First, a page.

NRL News

Tracy Latimer: my sister in spirit

by | Jul 19, 2018

By Taylor Hyatt, Policy Analyst & Outreach Coordinator, Toujours Vivant-Not Dead Yet

Editor’s note. This article was published July 19 by Toujours Vivant – Not Dead Yet and first reposted at the webpage of the Euthanasia Prevention Coalition.

Tracy Latimer

On July 11, 2018, a number of news outlets revealed that Robert Latimer was seeking either a new trial or a complete pardon for the second degree murder conviction in the 1993 death of his daughter, Tracy. The conviction and life sentence he received (with a mandatory minimum of ten years before parole could be considered), were upheld by the Supreme Court in 2001. Latimer “was granted day parole in February 2008 and full parole in November 2010.”

Most Canadians are aware of his crime: in October 1993, Mr. Latimer put 12-year-old Tracy in the cab of his truck and piped in exhaust fumes. His motive? He “loved his daughter,” who was thought to be in severe pain, and “couldn’t bear watching her suffer.”

The cause of Tracy’s alleged pain and suffering was her cerebral palsy. I was born with the same disability in May 1992, about a year and a half before Tracy’s death. As a result, I’ve always felt a connection when I’ve heard her name in the news.

I can’t remember how old I was when I finally understood what had happened to her – probably around age 10 or 11. (For reference, I was 18 when Latimer was granted full parole in 2010. Among my fondest memories of high school law classes are the discussions my classmates had about how sickening his actions were!)

Hearing about Tracy’s fate sent shivers down my spine…and years later, it still does. The sense of kinship I felt with her, and the disgust I felt at the thought of her murder, has stayed with me. If I had to put it all into words, it would read something like “She’s like me, and her father resented having to care for her and feared for her future so much that he killed her.”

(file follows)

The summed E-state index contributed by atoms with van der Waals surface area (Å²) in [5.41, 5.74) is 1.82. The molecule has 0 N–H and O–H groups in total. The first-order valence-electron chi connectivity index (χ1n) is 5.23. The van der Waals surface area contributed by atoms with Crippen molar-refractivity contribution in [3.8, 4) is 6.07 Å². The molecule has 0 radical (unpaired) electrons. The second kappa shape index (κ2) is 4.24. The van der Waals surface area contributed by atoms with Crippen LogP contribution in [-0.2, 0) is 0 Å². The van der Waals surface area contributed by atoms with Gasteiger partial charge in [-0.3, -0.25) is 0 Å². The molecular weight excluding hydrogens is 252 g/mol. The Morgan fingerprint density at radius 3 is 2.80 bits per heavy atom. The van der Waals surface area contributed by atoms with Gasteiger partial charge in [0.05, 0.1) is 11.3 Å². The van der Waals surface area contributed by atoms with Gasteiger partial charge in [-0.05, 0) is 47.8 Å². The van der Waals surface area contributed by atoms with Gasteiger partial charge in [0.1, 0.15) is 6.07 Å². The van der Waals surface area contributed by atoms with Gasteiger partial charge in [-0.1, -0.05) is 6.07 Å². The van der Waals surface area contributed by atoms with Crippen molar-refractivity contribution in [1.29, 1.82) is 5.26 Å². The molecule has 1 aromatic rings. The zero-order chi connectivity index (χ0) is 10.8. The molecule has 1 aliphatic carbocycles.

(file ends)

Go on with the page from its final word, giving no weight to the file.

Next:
There are at least two major differences between Tracy’s life and my own. Like all families, mine has had its share of squabbles and drama. Yet as intense as some of these conflicts have been, none would have put me in physical danger. As well, a medical label is just about the only thing our conditions have in common.

Because my speech and cognition are unaffected by CP, it would have been easier for me to reach out to others if I were in a dangerous situation at home. Authorities would also be more likely to take my complaints seriously. Due to deep-rooted biases in our legal system, accounts of crimes put forward by people who communicate using assistive technologies or who have cognitive disabilities are more likely to be disbelieved.

As I wrote a few years ago, life with a disability does not seem too strange to the Canadian public right now. Walkers and wheelchairs like the ones used by Tracy and I are common sights. However, the internalized prejudice and fear surrounding disability that played a role in her murder is just as prevalent now as 25 years ago.

Legal euthanasia and assisted suicide now offer a socially-sanctioned escape from those negative messages; the procedures are prompting a startling shift in our country’s view of disability, death, the definition of “suffering” and how much of it someone can live with.

Just as some physicians have begun to view suicidal behaviour as “an expression of refusal of medical treatment” Robert Latimer’s lawyers are now arguing that society’s new acceptance of assisted suicide makes his actions more understandable. Therefore, the case against him should be re-examined.

However, the lawyers are missing a few important points. First, as a minor, Tracy would not have been able to consent to her own death. Her father had a responsibility to protect his daughter, care for her, and help her to thrive – a task which he clearly rejected.

Second, Tracy’s own thoughts about her life were not taken into account. At best, no one asked Tracy what she thought about her life because they lacked a consistent way to communicate with her. At worst, the obvious joy that she found in life with family and friends was dismissed – in part because she was disabled, young, and female.

The questions remain: does Canada value its citizens with disabilities less than it did 25 years ago? Will my sister in spirit continue to get the justice she deserves?